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5 Ways we Lie to Ourselves about Money

We’ve talked about the different ways that our brains and the way we think can work against us when it comes to money, but what about how we outright lie to ourselves?

Yes, in many ways, we’re the victim of our own lies when it comes to money. But generally, even if we trick ourselves into thinking our financial situation is stable and in order, we still can’t escape the fear that comes from being financially unstable.

Let’s look at some of the ways we lie to ourselves.

1. Looking at an incomplete picture: This has become easier with time. We have accounts with one bank, credit cards with another, a mortgage with yet another again. By shopping around, we get ourselves the best rates and can save ourselves money, but we also make it more challenging to get a complete financial picture. As anyone skilled in the art of lying will tell you, the key to a good lie is to make it as true as possible. So, we look at the good side of things. We might have 4 credit cards with which we’re doing GREAT, but it only really takes one bad one to make it a lie.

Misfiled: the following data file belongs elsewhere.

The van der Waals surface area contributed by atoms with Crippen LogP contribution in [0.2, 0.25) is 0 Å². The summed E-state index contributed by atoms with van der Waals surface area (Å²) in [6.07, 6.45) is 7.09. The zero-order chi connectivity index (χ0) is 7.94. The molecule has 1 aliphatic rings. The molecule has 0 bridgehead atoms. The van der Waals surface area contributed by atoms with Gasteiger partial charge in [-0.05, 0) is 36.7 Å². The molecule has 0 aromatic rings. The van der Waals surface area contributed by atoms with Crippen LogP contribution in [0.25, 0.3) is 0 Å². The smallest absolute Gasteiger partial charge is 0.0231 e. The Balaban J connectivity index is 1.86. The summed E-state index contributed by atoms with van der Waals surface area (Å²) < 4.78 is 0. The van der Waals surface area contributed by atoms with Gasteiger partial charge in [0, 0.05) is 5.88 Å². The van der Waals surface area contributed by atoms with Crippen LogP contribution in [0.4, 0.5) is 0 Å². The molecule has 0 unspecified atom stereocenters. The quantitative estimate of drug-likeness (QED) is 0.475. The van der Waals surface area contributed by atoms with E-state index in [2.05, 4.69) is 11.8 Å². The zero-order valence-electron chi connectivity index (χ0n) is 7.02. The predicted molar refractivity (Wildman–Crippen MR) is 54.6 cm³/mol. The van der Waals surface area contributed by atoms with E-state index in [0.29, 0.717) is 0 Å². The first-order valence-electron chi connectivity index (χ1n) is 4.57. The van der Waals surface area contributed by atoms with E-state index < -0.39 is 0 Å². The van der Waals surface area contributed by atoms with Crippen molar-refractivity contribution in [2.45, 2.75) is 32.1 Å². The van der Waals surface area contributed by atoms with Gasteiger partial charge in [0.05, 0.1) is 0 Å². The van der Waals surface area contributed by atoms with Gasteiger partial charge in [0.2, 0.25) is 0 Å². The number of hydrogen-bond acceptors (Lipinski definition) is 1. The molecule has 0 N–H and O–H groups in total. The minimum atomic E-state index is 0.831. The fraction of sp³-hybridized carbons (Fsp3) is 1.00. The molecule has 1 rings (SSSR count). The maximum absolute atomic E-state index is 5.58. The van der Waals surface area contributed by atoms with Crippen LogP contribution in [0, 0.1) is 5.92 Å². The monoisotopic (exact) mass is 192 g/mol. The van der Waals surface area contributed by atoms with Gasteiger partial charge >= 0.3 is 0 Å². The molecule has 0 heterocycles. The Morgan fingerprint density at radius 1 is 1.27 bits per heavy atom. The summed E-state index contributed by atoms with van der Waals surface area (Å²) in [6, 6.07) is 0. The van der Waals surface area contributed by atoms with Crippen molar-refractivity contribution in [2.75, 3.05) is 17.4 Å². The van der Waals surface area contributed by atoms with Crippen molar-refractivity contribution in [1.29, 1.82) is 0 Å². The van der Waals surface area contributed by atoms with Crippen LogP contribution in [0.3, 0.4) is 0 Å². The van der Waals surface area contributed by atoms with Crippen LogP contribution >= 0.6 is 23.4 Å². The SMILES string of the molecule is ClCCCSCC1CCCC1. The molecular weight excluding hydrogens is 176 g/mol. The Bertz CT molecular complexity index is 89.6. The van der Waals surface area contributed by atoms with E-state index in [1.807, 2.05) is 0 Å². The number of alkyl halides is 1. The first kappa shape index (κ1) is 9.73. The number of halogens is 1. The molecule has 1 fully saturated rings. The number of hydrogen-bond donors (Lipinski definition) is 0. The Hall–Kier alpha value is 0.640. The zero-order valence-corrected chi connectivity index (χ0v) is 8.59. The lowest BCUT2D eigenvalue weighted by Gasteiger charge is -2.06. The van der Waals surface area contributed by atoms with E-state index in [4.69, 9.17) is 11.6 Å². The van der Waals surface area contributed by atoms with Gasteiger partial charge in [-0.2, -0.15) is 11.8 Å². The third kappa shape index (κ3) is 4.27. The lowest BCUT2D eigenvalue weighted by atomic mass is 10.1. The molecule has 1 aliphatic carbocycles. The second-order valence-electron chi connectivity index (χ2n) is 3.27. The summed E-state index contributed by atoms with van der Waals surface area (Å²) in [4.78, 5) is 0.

2. Spending money before we make it: With easy credit, overdrafts, payday loans and other services, this is easier than ever. But, when you spend money before you make it, you get ahead of your income.

3. Not planning for the future: Surprises happen. We can all hope for beautiful weather and cloudless days, but into every life, a little rain must fall. Clothes wear out, cars break down and houses need fixing. These are facts of life, neglect them at your peril. If you don’t plan for expenses in the future, you risk not having the available funds to meet these expenses.

4. Not knowing where our money goes: It might seem like a small thing, but when you start getting unpleasantly surprised by your bank balance, you are on the road to trouble. Not knowing what you have means you might spend more than you can afford, which is where a lot of people start down the road to trouble.

5. Not looking at the big picture: This is a broad statement, but it is true in many senses. You might save money buying larger sized products in bulk, but they could also spoil before you use them all. You might fall in love with fruit that’s on sale when it is in season locally, but buy it when it’s imported from across the world and costs accordingly. You could get a job that pays you $5,000/year more, but then spend $10,000 extra on gas, insurance and car maintenance because the commute is twice as far. Look at the whole picture. It’s complicated, but it’s also the only way to truly understand money.

Nobody likes a liar. Lies, even little white lies, often cause far more trouble than they save, and they can delay you from attacking problems while they are small and easily solved. Look at your small habits and how you think of money. Are you lying to yourself?

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